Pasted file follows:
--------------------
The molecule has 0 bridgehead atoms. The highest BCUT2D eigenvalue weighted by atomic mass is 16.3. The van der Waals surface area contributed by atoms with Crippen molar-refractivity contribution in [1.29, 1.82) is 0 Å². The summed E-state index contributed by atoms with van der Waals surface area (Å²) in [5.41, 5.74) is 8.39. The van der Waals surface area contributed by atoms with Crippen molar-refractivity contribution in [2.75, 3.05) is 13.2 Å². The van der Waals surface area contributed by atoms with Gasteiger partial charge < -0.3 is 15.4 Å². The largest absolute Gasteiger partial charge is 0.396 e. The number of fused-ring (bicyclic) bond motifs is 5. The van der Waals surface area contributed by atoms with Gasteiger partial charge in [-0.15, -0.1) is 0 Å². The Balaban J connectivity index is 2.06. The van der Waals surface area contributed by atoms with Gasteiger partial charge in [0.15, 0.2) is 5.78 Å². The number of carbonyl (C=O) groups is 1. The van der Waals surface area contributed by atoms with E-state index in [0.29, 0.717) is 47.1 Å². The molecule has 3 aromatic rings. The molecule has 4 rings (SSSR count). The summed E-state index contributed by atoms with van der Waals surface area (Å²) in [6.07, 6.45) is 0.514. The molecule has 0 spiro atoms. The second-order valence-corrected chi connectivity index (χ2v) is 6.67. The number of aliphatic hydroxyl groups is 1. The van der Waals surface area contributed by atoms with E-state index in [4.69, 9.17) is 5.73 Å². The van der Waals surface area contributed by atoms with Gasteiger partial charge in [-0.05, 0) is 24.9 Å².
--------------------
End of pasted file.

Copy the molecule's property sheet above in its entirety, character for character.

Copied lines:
The molecule has 0 bridgehead atoms. The highest BCUT2D eigenvalue weighted by atomic mass is 16.3. The van der Waals surface area contributed by atoms with Crippen molar-refractivity contribution in [1.29, 1.82) is 0 Å². The summed E-state index contributed by atoms with van der Waals surface area (Å²) in [5.41, 5.74) is 8.39. The van der Waals surface area contributed by atoms with Crippen molar-refractivity contribution in [2.75, 3.05) is 13.2 Å². The van der Waals surface area contributed by atoms with Gasteiger partial charge < -0.3 is 15.4 Å². The largest absolute Gasteiger partial charge is 0.396 e. The number of fused-ring (bicyclic) bond motifs is 5. The van der Waals surface area contributed by atoms with Gasteiger partial charge in [-0.15, -0.1) is 0 Å². The Balaban J connectivity index is 2.06. The van der Waals surface area contributed by atoms with Gasteiger partial charge in [0.15, 0.2) is 5.78 Å². The number of carbonyl (C=O) groups is 1. The van der Waals surface area contributed by atoms with E-state index in [0.29, 0.717) is 47.1 Å². The molecule has 3 aromatic rings. The molecule has 4 rings (SSSR count). The summed E-state index contributed by atoms with van der Waals surface area (Å²) in [6.07, 6.45) is 0.514. The molecule has 0 spiro atoms. The second-order valence-corrected chi connectivity index (χ2v) is 6.67. The number of aliphatic hydroxyl groups is 1. The van der Waals surface area contributed by atoms with E-state index in [4.69, 9.17) is 5.73 Å². The van der Waals surface area contributed by atoms with Gasteiger partial charge in [-0.05, 0) is 24.9 Å².